December 5th, 2011


[links] Link salad from long, long ago

Review: 'Hugo' is a cabinet of wonders — CNN on Hugo, which I highly recommend to all of you.

SFFWRTCHT 1 Year Anniversary Show Giveaway

10 easy (but awesome) DIY Star Wars crafts projects — An R2D2 dreidel. Really? (Thanks, I think, to my brother.)

Cancer’s Escape RoutesScientists are beginning to discover myriad strategies tumors use to avoid attacks by anti-cancer drugs. Yeah, well. That's why I had to have a second round of chemo.

Kodak's long fade to black

What’s in a Name? Ask Google

As Water Levels Drop, Texas Drought Reveals Secrets of the Deep — Interesting. (Thanks to Dad.)

Terraforming: Enter the ‘Shell World’

Nano Paint Could Make Airplanes Invisible to Radar

Air Force Extends Secret Space Plane’s Mysterious Mission

The American-Western European Values Gap — From the Pew Research Center. (Via [info]danjite.)

Obama Gun Control Policy: President Stays Virtually Silent On Issue — You really have to wonder why the "Obama is coming for our guns" meme has so much traction among the GOP base. It's not connected to reality in any way, shape or form.

The World According To Cain — The Cain campaign's foreign policy document is laughable. I realize that the GOP thrives on low information voters, but low information candidates? Is that really a good idea? And speaking of low information candidates, Michele Bachman says she would close the US embassy in Iran. Uh, hasn't been one those in over thirty years. Hello? GOP presidential field? This is the reality-based community calling...

Reporter's Notebook: The Rise and Fall of the real Herman Cain

?otd: How far, far away is your galaxy?

Writing time yesterday: 0.0 hours (chemo fatigue)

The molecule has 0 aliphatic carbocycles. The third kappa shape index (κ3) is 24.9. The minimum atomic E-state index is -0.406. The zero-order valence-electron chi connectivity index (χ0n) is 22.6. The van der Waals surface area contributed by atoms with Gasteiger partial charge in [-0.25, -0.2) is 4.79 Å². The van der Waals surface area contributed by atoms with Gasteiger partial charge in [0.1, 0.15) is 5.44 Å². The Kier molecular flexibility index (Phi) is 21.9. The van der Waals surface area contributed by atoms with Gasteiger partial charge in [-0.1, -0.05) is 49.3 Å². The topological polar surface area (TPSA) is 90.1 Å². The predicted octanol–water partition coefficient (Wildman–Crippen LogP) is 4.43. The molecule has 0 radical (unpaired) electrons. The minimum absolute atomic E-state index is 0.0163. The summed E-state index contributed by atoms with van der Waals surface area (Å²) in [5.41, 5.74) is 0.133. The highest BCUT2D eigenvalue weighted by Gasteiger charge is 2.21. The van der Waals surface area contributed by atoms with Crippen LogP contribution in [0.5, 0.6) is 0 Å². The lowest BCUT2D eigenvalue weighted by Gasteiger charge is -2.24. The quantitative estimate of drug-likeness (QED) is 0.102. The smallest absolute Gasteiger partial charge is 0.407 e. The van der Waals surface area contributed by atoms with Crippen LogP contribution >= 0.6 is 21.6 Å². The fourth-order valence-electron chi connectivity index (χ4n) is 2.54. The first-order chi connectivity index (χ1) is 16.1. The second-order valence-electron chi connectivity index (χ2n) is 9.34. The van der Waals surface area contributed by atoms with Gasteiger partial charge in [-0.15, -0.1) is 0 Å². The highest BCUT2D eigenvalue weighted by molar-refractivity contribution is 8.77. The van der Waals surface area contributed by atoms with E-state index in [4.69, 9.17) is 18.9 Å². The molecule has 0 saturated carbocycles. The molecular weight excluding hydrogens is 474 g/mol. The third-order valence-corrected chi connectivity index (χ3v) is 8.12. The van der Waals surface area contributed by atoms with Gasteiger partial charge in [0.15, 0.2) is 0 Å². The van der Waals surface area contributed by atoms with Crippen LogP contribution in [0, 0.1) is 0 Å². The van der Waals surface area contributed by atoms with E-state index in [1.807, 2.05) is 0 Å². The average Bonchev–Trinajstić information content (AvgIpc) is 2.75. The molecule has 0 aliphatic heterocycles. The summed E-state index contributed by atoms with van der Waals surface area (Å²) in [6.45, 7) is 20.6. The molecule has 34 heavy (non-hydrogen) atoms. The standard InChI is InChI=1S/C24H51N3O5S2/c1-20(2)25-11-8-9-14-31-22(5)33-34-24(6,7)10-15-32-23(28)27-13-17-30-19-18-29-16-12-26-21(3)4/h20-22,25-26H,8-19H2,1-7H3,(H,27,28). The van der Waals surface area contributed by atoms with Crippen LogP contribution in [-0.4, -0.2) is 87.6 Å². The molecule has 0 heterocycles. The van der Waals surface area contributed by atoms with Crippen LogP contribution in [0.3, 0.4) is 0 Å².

Body movement: 30 minute stationary bike ride
Hours slept: 8.5 (fitful)
Weight: 212.6
Currently (re)reading: Memory by Lois McMaster Bujold


[personal] On writing, maturity and my personality

On the LiveJournal side of my recent post on perseverance [ | LiveJournal ], [info]inflectionpoint asked in comments:
Very curious about how your personality is an artifact of your middle age. Can you say more?

I responded:
This probably merits a blog post of its own, rather than a comment reply, but in very short form, I was a pretty introverted and clueless child, teen and young adult. Sometime in my mid-to-late thirties I finally shed a lot of those inhibitions and that social blindness and tuned in to the people around me. I actually credit my personal growth to the effort I put into my writing, but that's probably somewhat arguable. I suspect it was an effect of delayed maturity more than anything.

[info]mmegaera followed up with this comment:
I don't think one's level of intro/extroversion has anything to do with one's maturity, to be honest, and it kind of bothers me to hear someone say so in that manner.

My response to that was:
I shouldn't think so as a general rule, given that introversion/extroversion seems to be nearly an intrinsic personality characteristic, but in my case this was definitely so. I became more extroverted as I matured and better grasped the rules of social intercourse, so to speak. Presumably I always had the impulse to extroversion, but for years was very bad at expressing myself or knowing how to fit in. That's what maturity gave me.

It's undeniable that I have been a very different person since my late thirties than I was in my teens, twenties or early thirties. (For reference, I am 47 now.) I can't speak for how others see me, but how I see myself has changed radically. I'm much more comfortable with myself and others, far more self-confident without being particularly self-conscious, much less concerned with how people see me or judge me, and generally a lot more relaxed and happier than ever I was earlier on in my life.

My experience of this transition is that it occurred at the same time that I was emerging as a working pro author. The transitions of writing and the business of my career opened doors in my head and heart that I barely knew were there. This centeredness and sense of self has been one of the great gifts that writing has given me.

Emerging authors famously go through a lot of transitions. The number of second book divorces and relationship collapses is legendary. My personal opinion is that this has to do with a shift in worldview as the writerbrain really engages and becomes an enmeshed part of the writer's personality. Everything changed for me — life goals, daily habits and behaviors, basic outlook.

I really can't say if it works this way for others. In fact, I'm quite curious about your experiences. Has writing changed your life? How? Was it for the better? Would you go back? Or are you just the same as you ever were?